When we think of this question, each of our answers with vary from one to the next. When the question is posed to a Christian, or someone of a sub-Christian faith, the thought automatically turns to the Holy Trinity and the values associated with that religion. If we take this same question to a Buddhist, the question of morality will fall into the pursuit of inner peace through the separation of the soul from the materialistic world. That morality would view any attachments to the physical as being morally wrong, or questionable. If you pose this question to a Muslim, the differences in values again present themselves based on the ideals of their God.
The idea of the ruler/lawmaker has always been an element of our culture. Those who view a god as an enforcer of morality, often refer to god as the reason behind their actions. That they feel they will lose favor if they do not follow the ideals of the god in question. Some even go as far as to state such arguments as: "If it weren't for God and his/her (depending on your beliefs) moral teachings, the world would be evil and chaotic." - Unknown.
This is a powerful idea in of itself, but is by no means the only idea. As discussed in the debate I posted, the atheist approach is also in play. From the atheist standpoint, morality is determined by the values of the IMMEDIATE society, which is based on the idea that if you know your actions harm another but you still carry them out, your action depending on the circumstances can be considered either morally right, or morally wrong. The reason I included the word immediate and placed emphasis on it is due to the fact that collective ideas on the nature of ourselves determine morals.
An atheist doesn't rely so much on the idea of God as they do the idea of what it means to be moral based on the way the feel towards themselves and their surroundings. As in all else, this concept of reality and morality comes with it's own set of problems. Those who do not rely on a god find ways of justifying even the most brutal actions in the name of self serving interests. Another example discussed in the video was the Nazis.
Granted most of them were religious since the crimes were based on religious association, which was based on false prejudices but some were atheists. Those who were stated to the people they were torturing that because their lives would all end in death with no afterlife or moral judgments passed, they could behave as they wished with no worry of any consequences to their self serving actions based on the self dictated "moral" value that they were cleansing the world of "evil". This is however not to say atheists in general behave this way. The vast majority are well adjusted members of society with the view of cooperation being the core of both moral and physical survival.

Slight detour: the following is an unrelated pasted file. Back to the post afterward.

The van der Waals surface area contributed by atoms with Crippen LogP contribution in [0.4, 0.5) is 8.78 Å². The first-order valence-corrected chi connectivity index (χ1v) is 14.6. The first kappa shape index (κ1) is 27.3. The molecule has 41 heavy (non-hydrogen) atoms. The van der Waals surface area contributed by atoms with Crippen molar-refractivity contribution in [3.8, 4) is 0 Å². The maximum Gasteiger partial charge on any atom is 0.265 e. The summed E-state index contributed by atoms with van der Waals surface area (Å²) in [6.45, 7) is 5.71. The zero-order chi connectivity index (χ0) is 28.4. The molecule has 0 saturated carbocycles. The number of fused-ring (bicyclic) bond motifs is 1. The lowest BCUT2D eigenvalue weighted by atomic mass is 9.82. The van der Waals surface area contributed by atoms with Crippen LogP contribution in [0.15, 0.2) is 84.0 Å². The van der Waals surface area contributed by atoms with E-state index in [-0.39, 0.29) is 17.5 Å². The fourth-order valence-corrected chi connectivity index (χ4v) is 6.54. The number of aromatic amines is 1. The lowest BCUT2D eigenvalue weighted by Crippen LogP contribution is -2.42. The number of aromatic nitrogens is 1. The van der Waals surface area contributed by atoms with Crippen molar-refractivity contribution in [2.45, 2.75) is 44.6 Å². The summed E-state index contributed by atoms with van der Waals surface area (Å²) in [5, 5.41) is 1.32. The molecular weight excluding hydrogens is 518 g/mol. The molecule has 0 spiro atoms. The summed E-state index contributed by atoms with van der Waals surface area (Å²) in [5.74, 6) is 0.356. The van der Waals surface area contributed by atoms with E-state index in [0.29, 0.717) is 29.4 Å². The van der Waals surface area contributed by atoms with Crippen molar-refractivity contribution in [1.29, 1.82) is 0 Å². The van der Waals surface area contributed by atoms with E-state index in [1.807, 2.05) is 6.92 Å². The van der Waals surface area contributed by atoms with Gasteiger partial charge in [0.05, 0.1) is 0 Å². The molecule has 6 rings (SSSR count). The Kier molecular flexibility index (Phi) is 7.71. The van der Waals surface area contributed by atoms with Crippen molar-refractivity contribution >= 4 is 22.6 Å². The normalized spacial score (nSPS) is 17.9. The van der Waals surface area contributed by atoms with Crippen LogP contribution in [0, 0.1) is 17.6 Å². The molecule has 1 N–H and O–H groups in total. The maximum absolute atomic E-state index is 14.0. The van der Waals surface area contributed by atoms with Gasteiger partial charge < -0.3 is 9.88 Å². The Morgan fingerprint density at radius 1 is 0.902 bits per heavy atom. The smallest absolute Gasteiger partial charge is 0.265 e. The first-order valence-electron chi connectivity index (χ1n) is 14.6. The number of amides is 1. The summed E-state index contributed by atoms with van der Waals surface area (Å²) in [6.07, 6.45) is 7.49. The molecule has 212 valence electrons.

Take a moment to revisit the examples presented above or reflect on some of your own. Place yourself in both the view of the morality of God and the morality within self.
While looking at this with the views of both sides, how did you feel and what conclusions did you draw from the process of working out which moral standpoint you ended up in?
Morality is an idea. An idea that each of us hold different degrees of value. Each of us has the freedom to determine our own moral identity. This leaves us with an infinite range of possibility where black and white views on right and wrong can nearly cease to exist. But they do exist. I think most of you would agree that it's easier to find examples of what is morally wrong, rather that morally right. Remember one thing on your quest for moral identity - The darkness cannot exist without the light, nor the light without the darkness. To understand what we are, who we are and our place in this world, understanding the value of contrast is the core of your identity.